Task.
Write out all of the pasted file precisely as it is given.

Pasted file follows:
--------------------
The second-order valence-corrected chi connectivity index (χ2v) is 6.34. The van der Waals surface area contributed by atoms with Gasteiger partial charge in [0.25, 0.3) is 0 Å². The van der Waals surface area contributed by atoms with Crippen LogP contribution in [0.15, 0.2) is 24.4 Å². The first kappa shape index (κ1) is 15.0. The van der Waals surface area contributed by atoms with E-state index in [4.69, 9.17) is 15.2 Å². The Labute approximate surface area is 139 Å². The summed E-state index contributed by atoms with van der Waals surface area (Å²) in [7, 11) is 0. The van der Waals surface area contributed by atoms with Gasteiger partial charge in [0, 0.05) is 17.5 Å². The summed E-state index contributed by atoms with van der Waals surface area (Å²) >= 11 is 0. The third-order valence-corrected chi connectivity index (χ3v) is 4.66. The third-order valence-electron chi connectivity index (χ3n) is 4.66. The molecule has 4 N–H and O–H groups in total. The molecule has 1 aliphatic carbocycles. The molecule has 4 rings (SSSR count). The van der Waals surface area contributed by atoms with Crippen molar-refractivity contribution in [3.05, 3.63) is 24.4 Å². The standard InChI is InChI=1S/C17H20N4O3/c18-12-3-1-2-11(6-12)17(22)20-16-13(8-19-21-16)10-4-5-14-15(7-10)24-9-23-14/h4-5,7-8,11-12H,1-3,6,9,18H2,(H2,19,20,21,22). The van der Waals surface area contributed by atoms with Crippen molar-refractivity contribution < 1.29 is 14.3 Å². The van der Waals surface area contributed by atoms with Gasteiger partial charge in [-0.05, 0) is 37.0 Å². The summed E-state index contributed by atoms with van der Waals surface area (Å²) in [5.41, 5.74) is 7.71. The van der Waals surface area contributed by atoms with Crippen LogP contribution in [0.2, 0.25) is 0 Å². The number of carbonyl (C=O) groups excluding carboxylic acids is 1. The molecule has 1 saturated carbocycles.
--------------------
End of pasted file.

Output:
The second-order valence-corrected chi connectivity index (χ2v) is 6.34. The van der Waals surface area contributed by atoms with Gasteiger partial charge in [0.25, 0.3) is 0 Å². The van der Waals surface area contributed by atoms with Crippen LogP contribution in [0.15, 0.2) is 24.4 Å². The first kappa shape index (κ1) is 15.0. The van der Waals surface area contributed by atoms with E-state index in [4.69, 9.17) is 15.2 Å². The Labute approximate surface area is 139 Å². The summed E-state index contributed by atoms with van der Waals surface area (Å²) in [7, 11) is 0. The van der Waals surface area contributed by atoms with Gasteiger partial charge in [0, 0.05) is 17.5 Å². The summed E-state index contributed by atoms with van der Waals surface area (Å²) >= 11 is 0. The third-order valence-corrected chi connectivity index (χ3v) is 4.66. The third-order valence-electron chi connectivity index (χ3n) is 4.66. The molecule has 4 N–H and O–H groups in total. The molecule has 1 aliphatic carbocycles. The molecule has 4 rings (SSSR count). The van der Waals surface area contributed by atoms with Crippen molar-refractivity contribution in [3.05, 3.63) is 24.4 Å². The standard InChI is InChI=1S/C17H20N4O3/c18-12-3-1-2-11(6-12)17(22)20-16-13(8-19-21-16)10-4-5-14-15(7-10)24-9-23-14/h4-5,7-8,11-12H,1-3,6,9,18H2,(H2,19,20,21,22). The van der Waals surface area contributed by atoms with Crippen molar-refractivity contribution < 1.29 is 14.3 Å². The van der Waals surface area contributed by atoms with Gasteiger partial charge in [-0.05, 0) is 37.0 Å². The summed E-state index contributed by atoms with van der Waals surface area (Å²) in [5.41, 5.74) is 7.71. The van der Waals surface area contributed by atoms with Crippen LogP contribution in [0.2, 0.25) is 0 Å². The number of carbonyl (C=O) groups excluding carboxylic acids is 1. The molecule has 1 saturated carbocycles.